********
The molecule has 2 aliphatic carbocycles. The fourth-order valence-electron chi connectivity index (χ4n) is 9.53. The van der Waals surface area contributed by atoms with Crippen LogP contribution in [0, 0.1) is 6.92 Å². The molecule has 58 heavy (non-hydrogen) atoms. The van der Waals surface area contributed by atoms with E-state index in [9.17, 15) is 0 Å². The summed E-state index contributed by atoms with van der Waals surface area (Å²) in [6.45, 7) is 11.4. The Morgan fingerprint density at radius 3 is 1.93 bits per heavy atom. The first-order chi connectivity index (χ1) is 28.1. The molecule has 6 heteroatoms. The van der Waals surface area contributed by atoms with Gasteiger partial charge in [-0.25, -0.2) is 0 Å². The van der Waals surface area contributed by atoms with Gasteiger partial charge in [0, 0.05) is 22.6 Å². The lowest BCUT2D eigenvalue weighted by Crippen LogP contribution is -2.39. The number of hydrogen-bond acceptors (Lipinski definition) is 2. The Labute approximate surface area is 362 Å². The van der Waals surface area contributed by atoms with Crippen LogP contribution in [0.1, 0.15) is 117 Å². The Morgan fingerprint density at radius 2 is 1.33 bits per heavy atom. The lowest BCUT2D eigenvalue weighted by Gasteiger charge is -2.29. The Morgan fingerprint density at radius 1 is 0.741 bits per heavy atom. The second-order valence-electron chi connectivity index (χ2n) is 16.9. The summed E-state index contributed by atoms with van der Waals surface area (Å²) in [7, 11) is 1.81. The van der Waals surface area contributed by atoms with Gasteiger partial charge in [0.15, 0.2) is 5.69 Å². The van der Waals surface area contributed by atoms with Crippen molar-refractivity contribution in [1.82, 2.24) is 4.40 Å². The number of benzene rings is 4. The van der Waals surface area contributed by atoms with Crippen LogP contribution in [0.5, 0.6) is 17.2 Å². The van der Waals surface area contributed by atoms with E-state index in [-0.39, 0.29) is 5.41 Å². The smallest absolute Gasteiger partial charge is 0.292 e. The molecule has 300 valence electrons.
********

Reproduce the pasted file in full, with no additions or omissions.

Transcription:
The molecule has 2 aliphatic carbocycles. The fourth-order valence-electron chi connectivity index (χ4n) is 9.53. The van der Waals surface area contributed by atoms with Crippen LogP contribution in [0, 0.1) is 6.92 Å². The molecule has 58 heavy (non-hydrogen) atoms. The van der Waals surface area contributed by atoms with E-state index in [9.17, 15) is 0 Å². The summed E-state index contributed by atoms with van der Waals surface area (Å²) in [6.45, 7) is 11.4. The Morgan fingerprint density at radius 3 is 1.93 bits per heavy atom. The first-order chi connectivity index (χ1) is 28.1. The molecule has 6 heteroatoms. The van der Waals surface area contributed by atoms with Gasteiger partial charge in [-0.25, -0.2) is 0 Å². The van der Waals surface area contributed by atoms with Gasteiger partial charge in [0, 0.05) is 22.6 Å². The lowest BCUT2D eigenvalue weighted by Crippen LogP contribution is -2.39. The number of hydrogen-bond acceptors (Lipinski definition) is 2. The Labute approximate surface area is 362 Å². The van der Waals surface area contributed by atoms with Crippen LogP contribution in [0.1, 0.15) is 117 Å². The Morgan fingerprint density at radius 2 is 1.33 bits per heavy atom. The lowest BCUT2D eigenvalue weighted by Gasteiger charge is -2.29. The Morgan fingerprint density at radius 1 is 0.741 bits per heavy atom. The second-order valence-electron chi connectivity index (χ2n) is 16.9. The summed E-state index contributed by atoms with van der Waals surface area (Å²) in [7, 11) is 1.81. The van der Waals surface area contributed by atoms with Gasteiger partial charge in [0.15, 0.2) is 5.69 Å². The van der Waals surface area contributed by atoms with Crippen molar-refractivity contribution in [1.82, 2.24) is 4.40 Å². The number of benzene rings is 4. The van der Waals surface area contributed by atoms with Crippen LogP contribution in [0.5, 0.6) is 17.2 Å². The van der Waals surface area contributed by atoms with E-state index in [-0.39, 0.29) is 5.41 Å². The smallest absolute Gasteiger partial charge is 0.292 e. The molecule has 300 valence electrons.